Meningioma is extra axial tumor originate from arachnoid cap cells found in the arachnoid layer of meninges. They have an annual incidence of six per 100,000 people. An estimated 1-2% of the population has incidental asymptomatic meningiomas. And in autopsy studies 8% of these are multiple.1–3 It occur more commonly in female. Meningiomas account for ~20% of all intracranial tumors in males and 38% in females. Overall brain tumor meningioma account for 13 to 19%. Spinal meningioma account for 12% of all meningioma and 25% to 45% of all spinal tumor.4 According to WHO classification meningiomas are designated as benign (grade I) account for 90%, atypical (grade II) 6% and anaplastic/malignant (grade III) 2% of cases. Atypical meningiomas deviate from their benign counterparts by the presence of increased mitotic activity or three or more of the following changes: increased cellularity, small cell formation, prominent nucleoli, sheet like growth, and areas of spontaneous necrosis. Foramen magnum meningiomas (FMMs) are a rare entity. Only 1.8-3.2% of all meningiomas are located at foramen magnum (FM).1

Case report

Case no 1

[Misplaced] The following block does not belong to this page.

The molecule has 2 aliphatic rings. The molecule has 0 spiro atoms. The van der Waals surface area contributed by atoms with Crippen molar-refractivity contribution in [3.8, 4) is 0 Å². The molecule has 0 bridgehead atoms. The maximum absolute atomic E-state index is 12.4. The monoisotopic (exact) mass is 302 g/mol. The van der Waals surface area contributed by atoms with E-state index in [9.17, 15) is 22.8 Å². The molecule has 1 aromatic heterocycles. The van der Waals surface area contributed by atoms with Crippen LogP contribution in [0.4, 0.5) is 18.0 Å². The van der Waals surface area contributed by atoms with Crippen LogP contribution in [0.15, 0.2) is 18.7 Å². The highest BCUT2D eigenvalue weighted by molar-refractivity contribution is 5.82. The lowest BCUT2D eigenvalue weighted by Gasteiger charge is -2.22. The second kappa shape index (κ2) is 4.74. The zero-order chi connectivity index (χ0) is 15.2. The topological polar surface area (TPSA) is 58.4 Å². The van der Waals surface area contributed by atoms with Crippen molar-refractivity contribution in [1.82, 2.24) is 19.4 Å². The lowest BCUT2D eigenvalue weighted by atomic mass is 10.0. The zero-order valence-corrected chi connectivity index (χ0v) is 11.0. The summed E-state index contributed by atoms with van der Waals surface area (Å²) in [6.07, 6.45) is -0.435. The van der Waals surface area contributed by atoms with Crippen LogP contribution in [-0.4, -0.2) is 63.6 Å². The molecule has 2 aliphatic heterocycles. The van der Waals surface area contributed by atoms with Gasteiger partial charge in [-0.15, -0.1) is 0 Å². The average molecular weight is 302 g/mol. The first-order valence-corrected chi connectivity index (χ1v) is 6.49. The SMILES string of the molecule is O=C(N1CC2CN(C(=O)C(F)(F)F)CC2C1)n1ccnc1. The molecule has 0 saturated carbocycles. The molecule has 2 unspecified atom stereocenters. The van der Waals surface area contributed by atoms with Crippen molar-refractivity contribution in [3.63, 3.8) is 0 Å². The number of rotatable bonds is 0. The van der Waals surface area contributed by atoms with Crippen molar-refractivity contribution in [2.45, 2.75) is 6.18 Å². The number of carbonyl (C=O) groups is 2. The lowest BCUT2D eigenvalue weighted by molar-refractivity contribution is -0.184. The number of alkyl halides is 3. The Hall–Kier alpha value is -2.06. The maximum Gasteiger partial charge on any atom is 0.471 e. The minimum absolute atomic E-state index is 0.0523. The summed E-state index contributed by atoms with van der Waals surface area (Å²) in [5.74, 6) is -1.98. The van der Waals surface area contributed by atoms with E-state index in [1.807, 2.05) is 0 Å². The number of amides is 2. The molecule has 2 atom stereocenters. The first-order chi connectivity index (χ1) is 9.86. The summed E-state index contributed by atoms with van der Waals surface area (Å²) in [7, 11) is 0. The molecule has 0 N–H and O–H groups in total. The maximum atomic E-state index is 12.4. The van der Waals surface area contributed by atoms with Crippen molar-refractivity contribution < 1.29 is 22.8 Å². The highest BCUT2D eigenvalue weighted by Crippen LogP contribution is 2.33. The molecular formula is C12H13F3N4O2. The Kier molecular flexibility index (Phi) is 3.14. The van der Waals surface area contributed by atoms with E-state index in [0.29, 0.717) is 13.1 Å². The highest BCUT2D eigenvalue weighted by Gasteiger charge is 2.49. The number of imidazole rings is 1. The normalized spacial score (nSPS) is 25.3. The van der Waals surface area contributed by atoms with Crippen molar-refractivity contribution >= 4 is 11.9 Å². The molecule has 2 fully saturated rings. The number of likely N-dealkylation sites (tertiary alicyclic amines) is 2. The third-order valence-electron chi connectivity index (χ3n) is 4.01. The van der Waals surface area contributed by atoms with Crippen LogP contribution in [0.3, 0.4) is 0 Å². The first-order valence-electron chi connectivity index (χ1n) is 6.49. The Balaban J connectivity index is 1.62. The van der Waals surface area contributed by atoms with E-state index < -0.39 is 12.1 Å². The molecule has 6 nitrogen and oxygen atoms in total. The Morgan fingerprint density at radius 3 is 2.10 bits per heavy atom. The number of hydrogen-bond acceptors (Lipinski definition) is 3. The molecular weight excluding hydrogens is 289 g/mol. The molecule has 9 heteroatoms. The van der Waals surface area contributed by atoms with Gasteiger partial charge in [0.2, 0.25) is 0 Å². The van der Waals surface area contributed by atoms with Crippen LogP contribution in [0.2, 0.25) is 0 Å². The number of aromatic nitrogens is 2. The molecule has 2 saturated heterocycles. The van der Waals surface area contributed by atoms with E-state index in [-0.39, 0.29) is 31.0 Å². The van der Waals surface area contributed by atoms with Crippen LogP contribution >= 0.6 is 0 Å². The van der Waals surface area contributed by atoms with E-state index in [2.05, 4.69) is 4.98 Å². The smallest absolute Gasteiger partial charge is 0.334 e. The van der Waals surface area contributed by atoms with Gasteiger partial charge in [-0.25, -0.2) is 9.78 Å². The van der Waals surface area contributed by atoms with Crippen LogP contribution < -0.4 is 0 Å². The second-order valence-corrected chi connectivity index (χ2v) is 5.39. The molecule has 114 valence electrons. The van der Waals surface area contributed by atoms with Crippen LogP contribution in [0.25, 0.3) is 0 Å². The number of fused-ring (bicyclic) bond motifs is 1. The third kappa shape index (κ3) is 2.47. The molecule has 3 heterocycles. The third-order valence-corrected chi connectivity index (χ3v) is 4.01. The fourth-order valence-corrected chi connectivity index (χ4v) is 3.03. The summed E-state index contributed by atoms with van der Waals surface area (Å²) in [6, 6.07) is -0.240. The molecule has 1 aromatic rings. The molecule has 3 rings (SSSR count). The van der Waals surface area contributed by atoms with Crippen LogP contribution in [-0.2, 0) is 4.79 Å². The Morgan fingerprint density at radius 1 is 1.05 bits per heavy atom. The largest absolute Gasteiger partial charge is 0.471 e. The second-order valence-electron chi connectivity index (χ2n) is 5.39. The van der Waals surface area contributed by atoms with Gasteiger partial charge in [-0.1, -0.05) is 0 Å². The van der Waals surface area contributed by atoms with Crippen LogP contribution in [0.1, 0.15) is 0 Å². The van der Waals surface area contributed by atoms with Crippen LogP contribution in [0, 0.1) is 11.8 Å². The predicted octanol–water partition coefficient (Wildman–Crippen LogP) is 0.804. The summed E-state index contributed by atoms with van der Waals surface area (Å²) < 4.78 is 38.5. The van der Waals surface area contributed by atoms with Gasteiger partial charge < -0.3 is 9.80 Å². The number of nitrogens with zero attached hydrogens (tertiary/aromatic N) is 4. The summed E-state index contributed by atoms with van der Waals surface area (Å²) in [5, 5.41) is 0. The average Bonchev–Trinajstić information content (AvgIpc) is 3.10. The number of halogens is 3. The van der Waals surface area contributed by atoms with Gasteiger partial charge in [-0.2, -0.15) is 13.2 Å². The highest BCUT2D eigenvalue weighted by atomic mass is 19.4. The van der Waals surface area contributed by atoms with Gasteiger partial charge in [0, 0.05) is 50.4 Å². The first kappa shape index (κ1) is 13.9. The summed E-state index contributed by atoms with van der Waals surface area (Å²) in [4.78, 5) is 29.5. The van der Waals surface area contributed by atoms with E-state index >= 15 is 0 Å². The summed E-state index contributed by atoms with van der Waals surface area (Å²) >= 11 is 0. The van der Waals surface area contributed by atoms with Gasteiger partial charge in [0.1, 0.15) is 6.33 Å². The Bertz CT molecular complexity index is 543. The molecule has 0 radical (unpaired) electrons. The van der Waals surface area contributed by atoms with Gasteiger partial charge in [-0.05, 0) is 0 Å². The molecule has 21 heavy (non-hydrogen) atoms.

A 25years female admitted in  our department of Neurosurgery with the complaints of neck pain for 1 year, progressive weakness of all limbs in the form of rotating paralysis starting with right upper limb followed by right lower limb, left lower limb & left upper limb for 8months with bowel bladder disturbance in the form of urgency & frequency, on  neurological examination patient was found to be quadri-paretic having muscle power Medical Research Council (MRC)  grade 4 on right side & 3 on left side rendering her gait to be hemiplegic and walk with support. All her deep tendon reflexes were exaggerated with bilateral planter extensor. Ankle clonus was present bilaterally. She did not have any hypo or hyper pigmented patch in any part of the body. Magnetic resonance imaging (MRI) of brain & cervical spine  showed an intra-dural extra-medullary lesion measuring about 3.5 x 2.7cm at  foramen magnum extending both up and was placed more on right side crossed the midline and almost touched the  opposite margin of the foramen magnum. Another intra-dural extra-medullary lesion was also noticed at the level of C4/5 region (Figure 1) & (Figure 2). There was no other lesion on further cranial & spinal screening MRI.